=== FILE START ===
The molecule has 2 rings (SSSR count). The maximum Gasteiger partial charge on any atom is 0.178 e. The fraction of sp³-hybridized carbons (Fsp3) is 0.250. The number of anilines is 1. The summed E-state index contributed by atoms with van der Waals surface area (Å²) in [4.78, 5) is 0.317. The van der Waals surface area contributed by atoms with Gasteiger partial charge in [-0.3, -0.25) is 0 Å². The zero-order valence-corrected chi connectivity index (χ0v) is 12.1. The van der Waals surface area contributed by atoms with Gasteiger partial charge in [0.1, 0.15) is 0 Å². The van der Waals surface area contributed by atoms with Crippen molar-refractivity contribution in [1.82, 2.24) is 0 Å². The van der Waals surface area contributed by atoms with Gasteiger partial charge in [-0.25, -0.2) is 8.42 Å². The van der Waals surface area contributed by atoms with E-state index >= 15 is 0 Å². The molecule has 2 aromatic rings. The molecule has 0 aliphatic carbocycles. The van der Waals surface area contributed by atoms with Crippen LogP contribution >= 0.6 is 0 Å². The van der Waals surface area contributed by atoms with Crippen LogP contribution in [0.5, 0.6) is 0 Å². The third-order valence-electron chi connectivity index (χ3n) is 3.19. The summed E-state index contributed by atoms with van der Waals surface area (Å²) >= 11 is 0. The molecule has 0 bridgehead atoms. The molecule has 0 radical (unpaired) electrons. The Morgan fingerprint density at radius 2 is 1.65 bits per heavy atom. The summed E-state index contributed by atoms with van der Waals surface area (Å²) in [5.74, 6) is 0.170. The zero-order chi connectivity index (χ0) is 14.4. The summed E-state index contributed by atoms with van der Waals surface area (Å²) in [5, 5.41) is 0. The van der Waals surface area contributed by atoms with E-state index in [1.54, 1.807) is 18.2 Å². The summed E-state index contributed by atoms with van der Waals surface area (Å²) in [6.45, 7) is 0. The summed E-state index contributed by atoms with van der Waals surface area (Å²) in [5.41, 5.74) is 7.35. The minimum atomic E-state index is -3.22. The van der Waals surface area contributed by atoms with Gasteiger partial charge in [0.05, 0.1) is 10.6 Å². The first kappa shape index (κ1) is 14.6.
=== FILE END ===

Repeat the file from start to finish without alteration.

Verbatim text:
The molecule has 2 rings (SSSR count). The maximum Gasteiger partial charge on any atom is 0.178 e. The fraction of sp³-hybridized carbons (Fsp3) is 0.250. The number of anilines is 1. The summed E-state index contributed by atoms with van der Waals surface area (Å²) in [4.78, 5) is 0.317. The van der Waals surface area contributed by atoms with Gasteiger partial charge in [-0.3, -0.25) is 0 Å². The zero-order valence-corrected chi connectivity index (χ0v) is 12.1. The van der Waals surface area contributed by atoms with Gasteiger partial charge in [0.1, 0.15) is 0 Å². The van der Waals surface area contributed by atoms with Crippen molar-refractivity contribution in [1.82, 2.24) is 0 Å². The van der Waals surface area contributed by atoms with Gasteiger partial charge in [-0.25, -0.2) is 8.42 Å². The van der Waals surface area contributed by atoms with E-state index >= 15 is 0 Å². The molecule has 2 aromatic rings. The molecule has 0 aliphatic carbocycles. The van der Waals surface area contributed by atoms with Crippen LogP contribution >= 0.6 is 0 Å². The van der Waals surface area contributed by atoms with Crippen LogP contribution in [0.5, 0.6) is 0 Å². The third-order valence-electron chi connectivity index (χ3n) is 3.19. The summed E-state index contributed by atoms with van der Waals surface area (Å²) >= 11 is 0. The molecule has 0 bridgehead atoms. The molecule has 0 radical (unpaired) electrons. The Morgan fingerprint density at radius 2 is 1.65 bits per heavy atom. The summed E-state index contributed by atoms with van der Waals surface area (Å²) in [5.74, 6) is 0.170. The zero-order chi connectivity index (χ0) is 14.4. The summed E-state index contributed by atoms with van der Waals surface area (Å²) in [5, 5.41) is 0. The van der Waals surface area contributed by atoms with E-state index in [1.54, 1.807) is 18.2 Å². The summed E-state index contributed by atoms with van der Waals surface area (Å²) in [6.45, 7) is 0. The summed E-state index contributed by atoms with van der Waals surface area (Å²) in [5.41, 5.74) is 7.35. The minimum atomic E-state index is -3.22. The van der Waals surface area contributed by atoms with Gasteiger partial charge in [0.05, 0.1) is 10.6 Å². The first kappa shape index (κ1) is 14.6.